3e and 4e have attribute checks, but they don't work quite the same as in previous editions. They follow the core mechanic of "Convert your Attribute to a Smaller Number, add that to a d20, compare to a value set by the DM." Only really used for improvised actions and as a default for when you have no training in a skill, as far as I recall.ReplyDelete
I consider the minimalist "Roll under your Attribute on d20" check that shows up in 2e and previous to be quite different. More elegant. More modular (as you mentioned). Doesn't fit any "core mechanic" of D&D.
As for saves, I use the Swords & Wizardry system myself. I consider saves to be entirely about luck. As in: if you have to make a save, you already messed up, and the roll is just a bit of generosity on the game's part. The 3-4e Fort/Ref/Will assumptions run counter to this, as they imply there is an element of skill involved somewhere. The 5 save system does fit my criteria in its obscure, cryptic way, but I don't like having to look things up on charts.
I use an RSS reader too. But I "follow" on Blogger for kicks. The only problem with RSS feed readers is you can't easily read & reply to comments...ReplyDelete
C&C uses a Abilities as Saves too. I'm a fan of a single save, such as S&W and 4e--I like saves as a last-ditch mechanic for not getting hurt or dying. I perceive them as a form of Luck, as opposed to Class/Skill Ability. I was cool with the Triple save from 3x, but I actually liked that they became defenses in 4e! (There are tons of innovations that I admire in 4e, but it's just not D&D to me--a subject way beyond the scope of a blog comment, obviously.) I was never a fan of the 5 seemingly arbitrary Saves in OD&D/AD&D, I really didn't get them. But that might be because of how I think they should be used. Raggi/LotFP made more sense by actually being more specific in their use. But I still like them feeling more like an element of luck.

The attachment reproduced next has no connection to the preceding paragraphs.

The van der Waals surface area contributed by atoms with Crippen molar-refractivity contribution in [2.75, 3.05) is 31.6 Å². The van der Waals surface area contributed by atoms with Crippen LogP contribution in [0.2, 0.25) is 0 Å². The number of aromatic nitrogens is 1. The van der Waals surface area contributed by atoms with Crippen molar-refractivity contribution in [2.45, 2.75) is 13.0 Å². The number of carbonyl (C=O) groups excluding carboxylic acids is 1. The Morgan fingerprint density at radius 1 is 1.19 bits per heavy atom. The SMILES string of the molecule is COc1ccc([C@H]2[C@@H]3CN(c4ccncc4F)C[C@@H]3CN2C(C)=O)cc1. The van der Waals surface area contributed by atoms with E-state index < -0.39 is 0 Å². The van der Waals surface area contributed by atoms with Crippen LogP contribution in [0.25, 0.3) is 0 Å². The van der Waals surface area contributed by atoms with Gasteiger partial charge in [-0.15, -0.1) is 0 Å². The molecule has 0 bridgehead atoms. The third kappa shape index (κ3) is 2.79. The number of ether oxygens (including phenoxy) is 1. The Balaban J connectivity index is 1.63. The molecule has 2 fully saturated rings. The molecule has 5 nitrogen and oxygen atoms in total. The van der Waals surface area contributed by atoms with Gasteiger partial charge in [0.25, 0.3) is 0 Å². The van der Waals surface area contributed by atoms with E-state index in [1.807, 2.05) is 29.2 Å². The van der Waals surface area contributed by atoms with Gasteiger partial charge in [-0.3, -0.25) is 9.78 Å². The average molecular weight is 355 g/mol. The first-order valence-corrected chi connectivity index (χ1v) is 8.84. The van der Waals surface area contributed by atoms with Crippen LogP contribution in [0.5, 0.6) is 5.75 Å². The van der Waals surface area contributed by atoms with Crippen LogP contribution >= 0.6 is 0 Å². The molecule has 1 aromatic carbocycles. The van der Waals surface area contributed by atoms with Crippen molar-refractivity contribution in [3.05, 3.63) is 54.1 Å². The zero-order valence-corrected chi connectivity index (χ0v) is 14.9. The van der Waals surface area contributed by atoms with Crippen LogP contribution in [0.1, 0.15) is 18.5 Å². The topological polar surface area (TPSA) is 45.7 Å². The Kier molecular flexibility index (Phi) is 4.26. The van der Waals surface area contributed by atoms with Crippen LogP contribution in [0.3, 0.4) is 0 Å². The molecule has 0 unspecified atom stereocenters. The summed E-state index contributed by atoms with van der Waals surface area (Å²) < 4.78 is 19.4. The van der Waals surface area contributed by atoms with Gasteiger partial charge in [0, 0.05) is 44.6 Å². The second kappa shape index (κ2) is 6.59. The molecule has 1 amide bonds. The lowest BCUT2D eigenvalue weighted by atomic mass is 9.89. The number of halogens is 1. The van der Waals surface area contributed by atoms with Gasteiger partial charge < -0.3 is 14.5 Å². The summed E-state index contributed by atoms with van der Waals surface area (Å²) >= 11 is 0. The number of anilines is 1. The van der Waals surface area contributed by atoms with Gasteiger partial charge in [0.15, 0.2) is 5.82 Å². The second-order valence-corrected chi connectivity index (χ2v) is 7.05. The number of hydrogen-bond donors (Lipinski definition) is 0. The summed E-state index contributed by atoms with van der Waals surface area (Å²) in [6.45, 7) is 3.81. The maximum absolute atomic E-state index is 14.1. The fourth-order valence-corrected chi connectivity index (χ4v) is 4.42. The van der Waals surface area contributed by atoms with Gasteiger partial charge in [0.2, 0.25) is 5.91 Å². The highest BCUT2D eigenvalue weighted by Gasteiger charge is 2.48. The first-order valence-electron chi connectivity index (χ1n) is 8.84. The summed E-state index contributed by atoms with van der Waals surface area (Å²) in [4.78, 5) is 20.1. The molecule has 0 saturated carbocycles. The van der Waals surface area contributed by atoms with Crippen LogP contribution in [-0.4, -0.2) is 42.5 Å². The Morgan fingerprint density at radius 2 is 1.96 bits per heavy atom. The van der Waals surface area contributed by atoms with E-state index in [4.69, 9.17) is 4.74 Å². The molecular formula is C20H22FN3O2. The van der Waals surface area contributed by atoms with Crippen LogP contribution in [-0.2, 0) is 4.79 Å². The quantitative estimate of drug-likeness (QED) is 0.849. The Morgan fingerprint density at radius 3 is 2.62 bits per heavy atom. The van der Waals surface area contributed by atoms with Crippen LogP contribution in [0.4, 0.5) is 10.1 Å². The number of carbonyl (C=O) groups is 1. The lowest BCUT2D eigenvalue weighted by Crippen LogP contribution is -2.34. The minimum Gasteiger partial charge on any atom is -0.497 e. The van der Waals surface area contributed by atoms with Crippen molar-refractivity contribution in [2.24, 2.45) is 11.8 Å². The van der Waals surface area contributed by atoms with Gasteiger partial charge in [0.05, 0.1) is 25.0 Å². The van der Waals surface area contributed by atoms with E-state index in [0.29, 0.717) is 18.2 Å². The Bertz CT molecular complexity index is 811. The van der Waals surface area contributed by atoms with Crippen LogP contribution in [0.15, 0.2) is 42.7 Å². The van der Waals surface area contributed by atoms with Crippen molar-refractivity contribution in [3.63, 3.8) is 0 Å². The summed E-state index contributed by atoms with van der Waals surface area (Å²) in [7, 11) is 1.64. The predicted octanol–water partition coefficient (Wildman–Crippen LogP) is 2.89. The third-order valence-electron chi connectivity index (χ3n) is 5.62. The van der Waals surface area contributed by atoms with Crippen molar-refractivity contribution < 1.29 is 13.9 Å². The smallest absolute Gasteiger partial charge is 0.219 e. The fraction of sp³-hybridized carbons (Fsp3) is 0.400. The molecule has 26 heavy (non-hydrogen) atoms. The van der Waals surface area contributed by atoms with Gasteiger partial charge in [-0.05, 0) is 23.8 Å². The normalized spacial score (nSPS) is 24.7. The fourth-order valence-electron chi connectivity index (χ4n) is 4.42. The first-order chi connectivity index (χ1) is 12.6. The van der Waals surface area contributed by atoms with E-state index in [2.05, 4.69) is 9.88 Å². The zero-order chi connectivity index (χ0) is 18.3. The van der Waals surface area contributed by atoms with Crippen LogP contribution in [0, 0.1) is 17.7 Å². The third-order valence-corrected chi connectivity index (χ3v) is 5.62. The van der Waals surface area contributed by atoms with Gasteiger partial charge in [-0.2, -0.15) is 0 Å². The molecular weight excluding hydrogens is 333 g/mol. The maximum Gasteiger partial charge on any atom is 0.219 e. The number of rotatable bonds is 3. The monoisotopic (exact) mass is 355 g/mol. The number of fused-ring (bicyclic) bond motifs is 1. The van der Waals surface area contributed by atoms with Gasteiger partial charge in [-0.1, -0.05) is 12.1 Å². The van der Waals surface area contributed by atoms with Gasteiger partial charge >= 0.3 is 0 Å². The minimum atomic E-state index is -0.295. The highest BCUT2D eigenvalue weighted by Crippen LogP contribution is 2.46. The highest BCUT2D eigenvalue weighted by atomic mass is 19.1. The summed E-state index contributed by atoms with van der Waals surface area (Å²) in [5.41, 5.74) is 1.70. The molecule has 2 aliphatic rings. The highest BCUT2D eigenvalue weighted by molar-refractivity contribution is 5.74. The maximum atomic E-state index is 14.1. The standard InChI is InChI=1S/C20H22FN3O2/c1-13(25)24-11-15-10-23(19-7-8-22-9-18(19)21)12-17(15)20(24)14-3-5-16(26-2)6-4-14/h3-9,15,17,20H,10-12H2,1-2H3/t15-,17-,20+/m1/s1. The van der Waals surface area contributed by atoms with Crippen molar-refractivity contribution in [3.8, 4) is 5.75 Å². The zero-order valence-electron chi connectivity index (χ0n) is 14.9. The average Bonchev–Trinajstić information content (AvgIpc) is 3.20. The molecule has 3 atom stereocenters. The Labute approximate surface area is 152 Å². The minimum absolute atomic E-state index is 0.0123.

Have you seen my "Quick and Dirty Ability Checks"?
I see saves as far more than just luck. Some of it's luck, as well as skill, favor from the gods and whatever other reason you can think of. That's why I like the single save and 5 save system. The Cleric's Save vs. poison may be shrugging it off with con, or snatching his hand back, with dex. Or, an act of sheer faith, like St. Paul in the book of Acts.ReplyDelete
I don't buy the "if you need a save, you've already screwed up" idea. It's true sometimes. At others, it's more a case of bearding the dragon in his den and having to take it on the chin. A player can do everything right and succeed at every roll and still find himself having to make a save. Unless he just stays behind at the tavern, waiting to grow old.
I'm an advocate for getting rid of the saving throw. Pretty sure I'm doing it for my S&W Complete campaign. Going to use ability checks instead, based on what is affecting the PC. I was informed Castles & Crusades has a mechanic like this, and upon investigation, it does. Pretty neat stuff. Now, to adapt to Pathfinder... One less DC I have to pull out of thin air...ReplyDelete
I guess saves don't really bother me as "another mechanical system I need to learn" because I just tell my players to attempt a saving throw and expect them to look at their character sheet and find out what their saving throw is. I don't require my players to know much about the game when they sit down at my table, and I'll walk them through just about anything, but I do expect them to be able to read and use the one-page character sheet. So far that's been a good arrangement between the two sides of the screen. From that perspective, moving from a S&W-style single save to the traditional 5-save system is just a matter of working in space for four more saves on the character sheet and saying "make a _____ save." I actually think that the tougher part of that would be finding the space on my pretty cramped character sheet…ReplyDelete
Antion: Ah, now some of Mearls' terminology starts to make a bit more sense. I *was* misunderstanding what he meant by attribute check… thanks for that.
Rev. Dak: That's actually a very simple and elegant system. I like it. It has the advantage of allowing for differences in difficulty too, so that's cool. The one thing I don't like about it is that I try to keep rolls in the players hands, especially when it comes to their characters failing, if I can help it. Still, very cool mechanic.
James: I'm with you on saves including luck, skill and just about every other improbable variable you can think of. I also like that you don't have to have messed up to have to roll a save. Paul wasn't "messing up" by gathering firewood, was he? ^__^
Ohio Metal Militia: Interesting; I'll have to see if I still have that C&C quickstart lying around and check it out. I'm not sure why you'd have to be pulling DCs out of the air, though, if you were using saves… just tell your players to attempt a saving throw and let them do the paperwork…